Almost all of the houses down here are pretty well opened/ventilates to the outside. For one, it is necessary because of the heat. The walls don’t quite meet the roofs, so there’s about 5 to 6 inches of open space. In addition, the windows and doors are almost always open, which allows anyone or anything to pass through with ease (street children, for example). Where am I going with this? One morning the past week, I reached into my ditry laundry bag only to find that my clothes where moving. Upon close inspection, I realized that a mouse had taken up residence in my dirty laundry. Great, I thought. I calmly took my bag outside to turn in upside down and beat the hell out of it, until the smart employee, Tonya, told me to give the bag to her. The valiant Tonya reached in the bag, fished out the mouse, and successfully got rid of it. Muchas gracias, tan amable! I said to her as she handed me back the bag. I proceeded to reach into my bag again for the piece of clothing I had wanted before, and to my surprise saw mouse #2 in my bag. A friggin family was living in my clothes! This time, I threw my bag straight into the air and had never run so fast in my life. Tonya was laughing so hard she was crying and I was crying so hard I was laughing. Loyally, she went in again for mouse #2. Then she teased me that there was in fact a third mouse in the bag, which I did not find funny. Why are mice so terrtifying? Of course, my host mom found out about the ordeal and called me a coward. Who knows, maybe these mice have weird Honduras diseases? Moral of the story, check your stuff for creepy crawlies at all times.

One of my good friends down here also had an epic silent battle against a big black hairy spider at 1 in the morning last week. It involved a broom and a shoe and lasted about an hour. However, a corpse was not produced so she couldn’t sleep anyways. Nonetheless, it was hilarious hearing her recount her trials and tribulations in Spanish the next day.

My friends and I also captured a tarantula and placed him in a 5 gallon purified water container. Then someone decided to let him free because he looked unhappy. We let him go, and then got the chills to see how fast he moved.

Then there was the scorpion that was about 6 inches for my face. I put my face close the front gate of my friend’s house to say hi, then saw something move in the shadows. Yes it was a scorpion. Fortunately, they aren’t poisonous here, but apparently their bite hurts.

And then there are the biting fish. This Friday, our boss let us have the day off. We had worked hard all week making water storage tanks for 3 families in the surrounding aldeas. We had to dig out the foundations, do makeshift compaction of the soil, tie rebar, screen sand and gravel, mix mortar, and build the whole thing. The concept is easy but the physical labor was pretty tough. Nonetheless, it was really satisfying. I digress. . . back to the day off. So all of us, including our teachers and out boss had the pleasure of going to a private swimming hole downstream of Pespire. It was gorgeous! The water was cool and refreshing and deep. There was also an abundance of rocks to jump off of (the reason why my back hurts today, but it was worth it). It was truly rejuvenating after week number 9 of training. We felt like little kids again and were all in the water for 5 hours. There were little coves carved out of the water where on could perfectly fit their rear into, like a little seat. It was then I discovered the annoyance of the biting fish. They are like tiny minnows and attack your legs and feet. It doesn’t really hurt; it’s just an unexpected pinch. We all had our lame attempts of trying to catch them, including watermelon bait and empty coke bottles, but to no avail. The only fishing method down here in use is nets. Sometimes they use pellet guns, which is something I would like to try out.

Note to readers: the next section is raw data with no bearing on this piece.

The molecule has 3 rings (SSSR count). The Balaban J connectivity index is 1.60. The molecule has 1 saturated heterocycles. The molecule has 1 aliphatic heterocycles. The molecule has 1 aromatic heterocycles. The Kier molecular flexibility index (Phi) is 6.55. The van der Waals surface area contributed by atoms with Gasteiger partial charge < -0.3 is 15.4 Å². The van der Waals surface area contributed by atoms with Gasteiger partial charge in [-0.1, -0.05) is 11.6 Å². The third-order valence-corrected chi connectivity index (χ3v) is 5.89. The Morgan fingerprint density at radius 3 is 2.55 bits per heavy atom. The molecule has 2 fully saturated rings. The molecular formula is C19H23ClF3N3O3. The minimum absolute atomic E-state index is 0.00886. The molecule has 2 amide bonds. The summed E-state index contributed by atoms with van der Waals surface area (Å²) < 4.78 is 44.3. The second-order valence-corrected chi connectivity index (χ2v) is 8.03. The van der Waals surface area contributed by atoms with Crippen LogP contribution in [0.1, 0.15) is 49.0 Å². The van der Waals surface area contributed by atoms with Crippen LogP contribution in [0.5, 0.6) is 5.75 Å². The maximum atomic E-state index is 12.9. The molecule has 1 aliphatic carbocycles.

And then there were the toads when the rains came. Apparently, every May 3rd, plus or minus a day, the rainy season starts, or invierno, which literally means winter. I called BS when my mom said the day was that predictable, but she was right. Saturday, I took a trip to the capital with my family to see some sites and get away. I got to see the sacred image of “La Virgen de Suyapa”. The local lore goes that a local farmer was returning home to Suyapa and decided to rest for the night. He tried to sleep, but something kept poking him in the back. He tried to remove it several times, and then discovered it was a 6cm wooden statue of the Virgin Mary. Apparently, the statue cured many people of their illnesses and performed miracles, so a modest church was built for the relic. She is now the patron saint of Honduras and I think of all of Latin America. So, about the rains. It began to pour while we were at the church, a lastima because my host parents had to ride the whole way back to Pespire the back of a truck. I though the rain wasn’t going to reach Pespire, but sure enough, when we arrived, it was pouring! Oh happy day! It wasn’t 100 degrees! And then I saw that the streets were inundated with frogs and toads (I still don’t know the difference between the two). I thought we were living through a revelations chapter of the bible. And Hondurans HATE frogs. I don’t know why. I think they are cute. People were screaming, throwing rocks at them. At one point, the bolos (local drunks) were trying to punt them, but kept missing because they were so drunk.

So those are my animal stories. Pretty great huh?

Now for something not related, but exciting, my site assignment for 2 years. . .SANTA ROSA DE COPAN!! A cool mountain town, with coffee and cigars galore! I can’t wait. I now have to do my homework .  . .

May 4, 2009 at 10:53 pm Leave a comment

May 2009